April 15, 2017
Over the last 30 years, it’s difficult to name a single architect who has done more to resurrect the storied elegance and by-gone grandeur of downtown Chicago than Lucien Lagrange. His portfolio is filled with buildings that have become instant landmarks, equally beloved by sidewalk strollers for their external grace and beauty as by their owners for their ability to blend time-honored craftsmanship with modern sensibilities regarding space, comfort, and functionality.
Some were created from the ground up, including the soaring Park Tower at 800 N. Michigan Avenue, the stately condos at 10 E. Delaware, and the Beaux Arts beauty that is 65 E. Goethe in the Gold Coast. And others were incredibly complex historic renovations, including the modernization of the Blackstone Hotel and the conversion of the Continental and Commercial National Bank into the JW Marriott in the Loop.
What binds all these disparate projects together is Lagrange’s desire to create what he calls “humanistic architecture.”
“When you’re inside a building, you have to ask yourself, “How do I feel now that I’m inside?” says Lagrange. That’s very important. People who live in my buildings have told me many times, “I love it when I come home; I feel at home there.”
But this year, Lagrange is embarking on a decidedly new challenge, taking his unique talents to Winnetka for the firs large-scale suburban project of his career: a village-within-a-village concept called The WINN at Lincoln and Elm, which will artfully plant 15 private residences, five maisonettes and 36 luxury apartments in the heart of one of the North Shore’s most picturesque locales.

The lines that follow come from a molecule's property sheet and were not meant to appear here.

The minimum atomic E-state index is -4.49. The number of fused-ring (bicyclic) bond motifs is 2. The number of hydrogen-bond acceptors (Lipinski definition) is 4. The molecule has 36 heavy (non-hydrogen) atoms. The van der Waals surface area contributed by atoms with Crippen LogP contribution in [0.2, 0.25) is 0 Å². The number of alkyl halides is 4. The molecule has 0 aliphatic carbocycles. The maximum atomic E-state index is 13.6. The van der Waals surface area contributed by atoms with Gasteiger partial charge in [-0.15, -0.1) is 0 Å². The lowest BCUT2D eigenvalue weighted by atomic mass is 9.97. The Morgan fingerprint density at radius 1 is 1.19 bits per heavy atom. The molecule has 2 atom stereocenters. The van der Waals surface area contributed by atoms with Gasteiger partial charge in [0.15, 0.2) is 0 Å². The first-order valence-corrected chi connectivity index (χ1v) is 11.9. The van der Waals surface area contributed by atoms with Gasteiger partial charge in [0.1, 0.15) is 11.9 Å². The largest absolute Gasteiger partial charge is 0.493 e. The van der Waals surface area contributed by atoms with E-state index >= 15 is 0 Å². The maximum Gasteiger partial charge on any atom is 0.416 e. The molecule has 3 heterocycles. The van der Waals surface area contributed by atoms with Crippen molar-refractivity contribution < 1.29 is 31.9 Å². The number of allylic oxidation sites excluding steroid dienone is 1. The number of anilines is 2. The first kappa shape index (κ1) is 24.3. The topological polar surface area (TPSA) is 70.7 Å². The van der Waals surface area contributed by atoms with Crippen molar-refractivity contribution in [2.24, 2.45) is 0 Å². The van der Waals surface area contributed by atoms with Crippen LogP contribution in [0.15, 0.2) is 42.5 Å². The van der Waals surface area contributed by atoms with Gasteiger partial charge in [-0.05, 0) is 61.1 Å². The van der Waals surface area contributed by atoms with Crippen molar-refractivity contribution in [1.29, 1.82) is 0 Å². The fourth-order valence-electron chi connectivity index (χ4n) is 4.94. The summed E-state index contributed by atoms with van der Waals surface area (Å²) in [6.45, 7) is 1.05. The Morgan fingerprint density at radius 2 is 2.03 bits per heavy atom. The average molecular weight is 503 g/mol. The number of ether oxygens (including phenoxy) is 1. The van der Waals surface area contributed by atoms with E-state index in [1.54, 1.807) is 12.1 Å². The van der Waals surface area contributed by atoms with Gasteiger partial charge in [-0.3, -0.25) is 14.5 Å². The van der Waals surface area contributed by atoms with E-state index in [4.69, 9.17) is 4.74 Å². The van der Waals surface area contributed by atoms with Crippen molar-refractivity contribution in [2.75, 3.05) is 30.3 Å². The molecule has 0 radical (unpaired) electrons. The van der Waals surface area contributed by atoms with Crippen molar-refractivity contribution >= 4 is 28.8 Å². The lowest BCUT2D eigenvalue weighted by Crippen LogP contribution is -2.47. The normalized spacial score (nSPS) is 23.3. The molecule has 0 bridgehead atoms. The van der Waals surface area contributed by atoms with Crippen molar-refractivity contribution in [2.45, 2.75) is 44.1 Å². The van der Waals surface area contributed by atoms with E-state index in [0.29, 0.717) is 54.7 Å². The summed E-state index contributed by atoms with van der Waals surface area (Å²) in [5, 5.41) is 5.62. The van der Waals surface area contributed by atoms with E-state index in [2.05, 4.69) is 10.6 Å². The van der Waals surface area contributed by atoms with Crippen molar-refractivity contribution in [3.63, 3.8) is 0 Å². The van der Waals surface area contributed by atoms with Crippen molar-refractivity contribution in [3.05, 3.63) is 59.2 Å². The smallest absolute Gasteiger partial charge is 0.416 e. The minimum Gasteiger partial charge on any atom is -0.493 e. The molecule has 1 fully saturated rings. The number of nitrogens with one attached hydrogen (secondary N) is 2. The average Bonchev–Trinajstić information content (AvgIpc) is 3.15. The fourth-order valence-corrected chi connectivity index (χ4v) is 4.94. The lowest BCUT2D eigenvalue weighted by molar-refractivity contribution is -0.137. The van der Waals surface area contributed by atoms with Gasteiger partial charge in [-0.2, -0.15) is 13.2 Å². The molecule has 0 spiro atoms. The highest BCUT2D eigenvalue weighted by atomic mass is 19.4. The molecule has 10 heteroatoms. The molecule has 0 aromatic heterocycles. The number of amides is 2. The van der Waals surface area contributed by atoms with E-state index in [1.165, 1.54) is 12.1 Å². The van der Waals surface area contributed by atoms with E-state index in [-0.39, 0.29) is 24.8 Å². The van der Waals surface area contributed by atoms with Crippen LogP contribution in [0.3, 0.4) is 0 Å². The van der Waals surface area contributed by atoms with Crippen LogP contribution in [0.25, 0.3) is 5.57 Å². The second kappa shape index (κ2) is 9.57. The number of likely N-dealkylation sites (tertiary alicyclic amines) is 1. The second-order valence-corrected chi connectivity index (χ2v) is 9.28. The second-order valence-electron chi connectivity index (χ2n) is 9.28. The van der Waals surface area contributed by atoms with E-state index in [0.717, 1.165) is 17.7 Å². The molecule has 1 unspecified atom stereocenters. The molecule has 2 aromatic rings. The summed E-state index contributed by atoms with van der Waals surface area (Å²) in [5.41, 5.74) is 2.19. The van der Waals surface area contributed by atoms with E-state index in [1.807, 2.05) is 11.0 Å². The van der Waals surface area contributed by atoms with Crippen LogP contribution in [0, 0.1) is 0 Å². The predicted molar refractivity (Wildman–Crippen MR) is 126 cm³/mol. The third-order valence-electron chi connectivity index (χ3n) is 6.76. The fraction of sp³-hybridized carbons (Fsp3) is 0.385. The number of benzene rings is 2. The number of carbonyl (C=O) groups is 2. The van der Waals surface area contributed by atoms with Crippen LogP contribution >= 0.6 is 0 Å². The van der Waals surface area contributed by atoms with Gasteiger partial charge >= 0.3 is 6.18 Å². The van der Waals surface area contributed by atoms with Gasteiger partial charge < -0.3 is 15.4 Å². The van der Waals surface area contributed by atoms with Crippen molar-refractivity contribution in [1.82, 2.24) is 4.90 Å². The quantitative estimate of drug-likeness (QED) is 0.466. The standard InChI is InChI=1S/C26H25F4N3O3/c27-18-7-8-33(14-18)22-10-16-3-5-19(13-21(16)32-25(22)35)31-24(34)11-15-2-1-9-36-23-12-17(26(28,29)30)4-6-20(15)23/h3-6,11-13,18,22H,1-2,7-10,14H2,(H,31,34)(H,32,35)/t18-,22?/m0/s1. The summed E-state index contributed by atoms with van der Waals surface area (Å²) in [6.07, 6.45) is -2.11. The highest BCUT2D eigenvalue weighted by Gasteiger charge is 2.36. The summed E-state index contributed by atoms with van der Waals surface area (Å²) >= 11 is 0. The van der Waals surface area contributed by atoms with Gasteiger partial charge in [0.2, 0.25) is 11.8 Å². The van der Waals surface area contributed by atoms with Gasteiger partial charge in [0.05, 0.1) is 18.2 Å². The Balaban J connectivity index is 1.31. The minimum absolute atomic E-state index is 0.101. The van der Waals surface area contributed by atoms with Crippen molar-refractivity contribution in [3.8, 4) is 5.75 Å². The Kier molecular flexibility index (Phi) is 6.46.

Lagrange says he’s approached the project no differently than he has any of his previous masterpieces, exploring first and foremost how he could build a structure that melds into the surrounding environment and generate an authentic landscape that mirrors the lifestyles and tastes of the community.
“It’s important to think about transitions,” says Lagrange. “The transitions from inside to outside have to be designed to create a sense of enclosure and comfort. When you walk on the street, the building has to come down and greet you as you walk by. And when you’re inside, you have to consider how people will look out into the world from their space.”
Although the The WINN is a more horizontal structure that Lagrange often works on with his urban projects—which extends beyond Chicago to New York and China—the surrounding leafy environment has presented him with new opportunities. In Winnetka, he’s been able to use bricks and stones and mansard roofs to reflect the town’s rich history, all while leveraging the excess green space to create stunning one-of-a-kind views.
Views from within the condos will drift eastward toward the lake as well as peer out in the opposite direction into a sea-green garden of leafy trees. Apartments will face Winnetka’s village hall, while a central drive-in courtyard, carefully planted within the curl of The WINN’s U-shaped design, will act as the project’s centerpiece. In addition, ground-floor retail will add a selection of boutique-worthy shops and retail, giving the complex added energy and style.
Interior designs are guaranteed to be equally stunning. In The WINN’s condos, elevator will open directly to individual units. Expansive two-floor maisonettes will offer sprawling spaces. And then there are the building’s signature terraces, which will be as large as 10 by 20 feet. To top it all off, expect living spaces appointed with Lagrange’s penchant for selecting exquisite accouterments.
“What I know is that people love what I do,” says Lagrange. “There’s no question about it. I update the quality of living for people. We lost some quality and elegance due to modern architecture, and I’m bringing it back. We can do that in the suburbs as well. This is going to raise the quality, architecturally speaking, and living spaces. It’s going to be a great addition to Winnetka.”
by Peter Wren